All of this makes it easy to come away with a well-designed, industry-standard file reader to publish.
How Good Is Reedsy's Typesetting?
This template-based method is great for newbies and authors who want to get a professional end product without spending hours on research or learning new software. But if you want more design input, specific trim sizes, or want to be able to edit the format after it has been generated, this approach may not be for you.
Once you click export, you'll get an email when the software has typeset your book. It took one minute for my 50,000-word book. Pretty impressive and much quicker than trying to do it yourself.
If there are any errors, you can't go in and fix them. However, if you reach out to the Reedsy team, they should be able to help you straighten things out. I couldn't spot any errors in my exported file.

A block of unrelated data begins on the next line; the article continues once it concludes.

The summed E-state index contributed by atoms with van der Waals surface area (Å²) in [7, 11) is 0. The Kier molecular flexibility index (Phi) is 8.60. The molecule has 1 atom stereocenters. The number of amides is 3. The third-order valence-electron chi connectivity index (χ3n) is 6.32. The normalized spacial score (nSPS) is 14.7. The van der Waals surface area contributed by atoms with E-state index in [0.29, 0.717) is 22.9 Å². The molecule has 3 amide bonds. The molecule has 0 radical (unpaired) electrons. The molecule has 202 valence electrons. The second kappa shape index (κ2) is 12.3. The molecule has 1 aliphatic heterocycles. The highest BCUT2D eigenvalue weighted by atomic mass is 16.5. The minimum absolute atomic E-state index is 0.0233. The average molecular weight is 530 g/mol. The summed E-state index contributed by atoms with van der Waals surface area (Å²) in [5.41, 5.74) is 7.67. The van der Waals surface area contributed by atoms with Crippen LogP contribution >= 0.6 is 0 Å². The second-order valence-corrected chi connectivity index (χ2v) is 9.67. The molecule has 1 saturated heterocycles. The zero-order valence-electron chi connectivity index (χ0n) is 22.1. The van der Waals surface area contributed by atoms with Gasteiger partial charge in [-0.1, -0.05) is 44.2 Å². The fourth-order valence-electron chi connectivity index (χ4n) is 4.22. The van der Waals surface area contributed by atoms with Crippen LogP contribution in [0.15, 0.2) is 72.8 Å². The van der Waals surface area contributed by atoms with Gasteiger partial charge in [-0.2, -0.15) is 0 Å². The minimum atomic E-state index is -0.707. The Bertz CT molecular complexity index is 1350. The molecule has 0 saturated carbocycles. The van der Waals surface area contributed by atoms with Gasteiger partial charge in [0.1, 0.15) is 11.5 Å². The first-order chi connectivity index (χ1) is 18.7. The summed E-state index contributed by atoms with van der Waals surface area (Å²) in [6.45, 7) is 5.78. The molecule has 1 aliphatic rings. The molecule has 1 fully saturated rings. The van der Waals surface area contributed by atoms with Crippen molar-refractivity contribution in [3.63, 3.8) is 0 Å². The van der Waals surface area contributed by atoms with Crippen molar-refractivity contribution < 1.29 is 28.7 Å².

Finally, you can download an editable .docx file of your book as a backup, just for peace of mind.
Is Reedsy Worth Using? We Think So!
I had a great time trying out Reedsy. I experienced none of the frustrations you often get with new software when you don't know where anything is or what anything does. The whole typesetting process from upload to export is super quick. And the marketplace just takes it to a whole other level.
There are a ton of experienced, talented professionals on Reedsy, and most of them have lots of helpful reviews to help you choose whom to pick. You won't have to sift through profiles with no information. All in all, it feels like a really useful resource.
The most impressive part is that it's all free to use. Of course you have to pay the freelancer fees of the professionals you hire to help you with your project. But the editor, export, and marketplace management tools are all available free of charge.
The lowdown? Reedsy is an intuitive service that offers you amazing value for your time and money.